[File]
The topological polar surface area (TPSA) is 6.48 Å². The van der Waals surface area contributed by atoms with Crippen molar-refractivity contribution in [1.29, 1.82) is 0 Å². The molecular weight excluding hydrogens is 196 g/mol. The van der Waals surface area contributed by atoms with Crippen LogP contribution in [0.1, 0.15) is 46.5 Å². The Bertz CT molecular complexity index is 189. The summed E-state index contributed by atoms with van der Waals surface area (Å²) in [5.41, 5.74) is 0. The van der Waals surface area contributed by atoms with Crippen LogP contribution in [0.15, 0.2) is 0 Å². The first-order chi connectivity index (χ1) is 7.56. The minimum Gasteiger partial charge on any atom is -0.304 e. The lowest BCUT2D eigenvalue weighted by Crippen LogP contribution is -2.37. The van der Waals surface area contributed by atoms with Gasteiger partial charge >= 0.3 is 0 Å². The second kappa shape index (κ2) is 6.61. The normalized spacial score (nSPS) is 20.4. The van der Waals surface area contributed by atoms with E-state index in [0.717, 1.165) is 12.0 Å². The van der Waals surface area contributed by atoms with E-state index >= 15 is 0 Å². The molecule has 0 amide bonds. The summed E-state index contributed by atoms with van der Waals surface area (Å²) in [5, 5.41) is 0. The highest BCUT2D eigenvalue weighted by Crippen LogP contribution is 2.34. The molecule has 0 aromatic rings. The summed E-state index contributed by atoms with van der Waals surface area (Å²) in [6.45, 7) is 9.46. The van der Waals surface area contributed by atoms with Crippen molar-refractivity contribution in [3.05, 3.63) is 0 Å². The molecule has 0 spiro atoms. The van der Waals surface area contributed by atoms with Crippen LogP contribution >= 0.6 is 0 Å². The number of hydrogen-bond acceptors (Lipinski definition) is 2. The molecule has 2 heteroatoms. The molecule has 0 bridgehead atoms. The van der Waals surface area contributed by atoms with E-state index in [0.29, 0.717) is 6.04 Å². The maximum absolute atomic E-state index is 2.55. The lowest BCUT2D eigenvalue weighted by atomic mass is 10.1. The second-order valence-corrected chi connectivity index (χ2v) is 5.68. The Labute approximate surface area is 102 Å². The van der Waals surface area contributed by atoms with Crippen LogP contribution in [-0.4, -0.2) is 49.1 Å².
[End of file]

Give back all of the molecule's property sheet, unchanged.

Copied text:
The topological polar surface area (TPSA) is 6.48 Å². The van der Waals surface area contributed by atoms with Crippen molar-refractivity contribution in [1.29, 1.82) is 0 Å². The molecular weight excluding hydrogens is 196 g/mol. The van der Waals surface area contributed by atoms with Crippen LogP contribution in [0.1, 0.15) is 46.5 Å². The Bertz CT molecular complexity index is 189. The summed E-state index contributed by atoms with van der Waals surface area (Å²) in [5.41, 5.74) is 0. The van der Waals surface area contributed by atoms with Crippen LogP contribution in [0.15, 0.2) is 0 Å². The first-order chi connectivity index (χ1) is 7.56. The minimum Gasteiger partial charge on any atom is -0.304 e. The lowest BCUT2D eigenvalue weighted by Crippen LogP contribution is -2.37. The van der Waals surface area contributed by atoms with Gasteiger partial charge >= 0.3 is 0 Å². The second kappa shape index (κ2) is 6.61. The normalized spacial score (nSPS) is 20.4. The van der Waals surface area contributed by atoms with E-state index in [0.717, 1.165) is 12.0 Å². The van der Waals surface area contributed by atoms with E-state index >= 15 is 0 Å². The molecule has 0 amide bonds. The summed E-state index contributed by atoms with van der Waals surface area (Å²) in [5, 5.41) is 0. The highest BCUT2D eigenvalue weighted by Crippen LogP contribution is 2.34. The molecule has 0 aromatic rings. The summed E-state index contributed by atoms with van der Waals surface area (Å²) in [6.45, 7) is 9.46. The van der Waals surface area contributed by atoms with Crippen molar-refractivity contribution in [3.05, 3.63) is 0 Å². The molecule has 0 spiro atoms. The van der Waals surface area contributed by atoms with Crippen LogP contribution >= 0.6 is 0 Å². The number of hydrogen-bond acceptors (Lipinski definition) is 2. The molecule has 2 heteroatoms. The molecule has 0 bridgehead atoms. The van der Waals surface area contributed by atoms with E-state index in [0.29, 0.717) is 6.04 Å². The maximum absolute atomic E-state index is 2.55. The lowest BCUT2D eigenvalue weighted by atomic mass is 10.1. The second-order valence-corrected chi connectivity index (χ2v) is 5.68. The Labute approximate surface area is 102 Å². The van der Waals surface area contributed by atoms with Crippen LogP contribution in [-0.4, -0.2) is 49.1 Å².